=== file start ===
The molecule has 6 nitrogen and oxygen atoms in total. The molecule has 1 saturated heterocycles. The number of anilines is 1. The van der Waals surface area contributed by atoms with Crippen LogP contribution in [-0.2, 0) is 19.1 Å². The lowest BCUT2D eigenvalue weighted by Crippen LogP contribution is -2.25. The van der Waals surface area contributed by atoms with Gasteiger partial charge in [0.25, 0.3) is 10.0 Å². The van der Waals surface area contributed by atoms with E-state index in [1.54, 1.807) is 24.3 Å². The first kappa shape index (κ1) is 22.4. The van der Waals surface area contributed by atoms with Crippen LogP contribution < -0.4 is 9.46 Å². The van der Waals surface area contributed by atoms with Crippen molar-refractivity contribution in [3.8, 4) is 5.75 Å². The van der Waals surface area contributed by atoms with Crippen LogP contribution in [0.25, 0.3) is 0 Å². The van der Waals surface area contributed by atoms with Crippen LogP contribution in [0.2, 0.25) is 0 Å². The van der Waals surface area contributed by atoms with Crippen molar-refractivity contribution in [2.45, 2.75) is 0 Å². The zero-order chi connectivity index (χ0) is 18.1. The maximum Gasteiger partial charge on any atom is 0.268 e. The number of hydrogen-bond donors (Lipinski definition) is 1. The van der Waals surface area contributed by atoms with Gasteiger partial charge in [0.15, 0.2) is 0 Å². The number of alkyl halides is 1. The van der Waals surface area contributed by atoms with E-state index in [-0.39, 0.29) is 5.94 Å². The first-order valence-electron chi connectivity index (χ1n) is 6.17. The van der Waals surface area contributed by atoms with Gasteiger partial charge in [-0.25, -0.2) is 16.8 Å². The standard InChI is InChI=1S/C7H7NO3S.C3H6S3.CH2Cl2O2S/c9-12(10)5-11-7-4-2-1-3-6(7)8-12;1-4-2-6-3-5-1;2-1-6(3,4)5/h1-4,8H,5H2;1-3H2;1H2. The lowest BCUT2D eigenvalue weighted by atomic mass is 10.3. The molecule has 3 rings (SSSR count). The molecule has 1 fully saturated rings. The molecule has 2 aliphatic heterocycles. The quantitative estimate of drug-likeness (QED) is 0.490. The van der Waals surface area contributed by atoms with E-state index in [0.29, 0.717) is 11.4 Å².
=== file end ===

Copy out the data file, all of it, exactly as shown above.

The molecule has 6 nitrogen and oxygen atoms in total. The molecule has 1 saturated heterocycles. The number of anilines is 1. The van der Waals surface area contributed by atoms with Crippen LogP contribution in [-0.2, 0) is 19.1 Å². The lowest BCUT2D eigenvalue weighted by Crippen LogP contribution is -2.25. The van der Waals surface area contributed by atoms with Gasteiger partial charge in [0.25, 0.3) is 10.0 Å². The van der Waals surface area contributed by atoms with E-state index in [1.54, 1.807) is 24.3 Å². The first kappa shape index (κ1) is 22.4. The van der Waals surface area contributed by atoms with Crippen LogP contribution < -0.4 is 9.46 Å². The van der Waals surface area contributed by atoms with Crippen molar-refractivity contribution in [3.8, 4) is 5.75 Å². The van der Waals surface area contributed by atoms with Crippen LogP contribution in [0.25, 0.3) is 0 Å². The van der Waals surface area contributed by atoms with Crippen LogP contribution in [0.2, 0.25) is 0 Å². The van der Waals surface area contributed by atoms with Crippen molar-refractivity contribution in [2.45, 2.75) is 0 Å². The zero-order chi connectivity index (χ0) is 18.1. The maximum Gasteiger partial charge on any atom is 0.268 e. The number of hydrogen-bond donors (Lipinski definition) is 1. The van der Waals surface area contributed by atoms with Gasteiger partial charge in [0.15, 0.2) is 0 Å². The number of alkyl halides is 1. The van der Waals surface area contributed by atoms with E-state index in [-0.39, 0.29) is 5.94 Å². The first-order valence-electron chi connectivity index (χ1n) is 6.17. The van der Waals surface area contributed by atoms with Gasteiger partial charge in [-0.25, -0.2) is 16.8 Å². The standard InChI is InChI=1S/C7H7NO3S.C3H6S3.CH2Cl2O2S/c9-12(10)5-11-7-4-2-1-3-6(7)8-12;1-4-2-6-3-5-1;2-1-6(3,4)5/h1-4,8H,5H2;1-3H2;1H2. The lowest BCUT2D eigenvalue weighted by atomic mass is 10.3. The molecule has 3 rings (SSSR count). The molecule has 1 fully saturated rings. The molecule has 2 aliphatic heterocycles. The quantitative estimate of drug-likeness (QED) is 0.490. The van der Waals surface area contributed by atoms with E-state index in [0.29, 0.717) is 11.4 Å².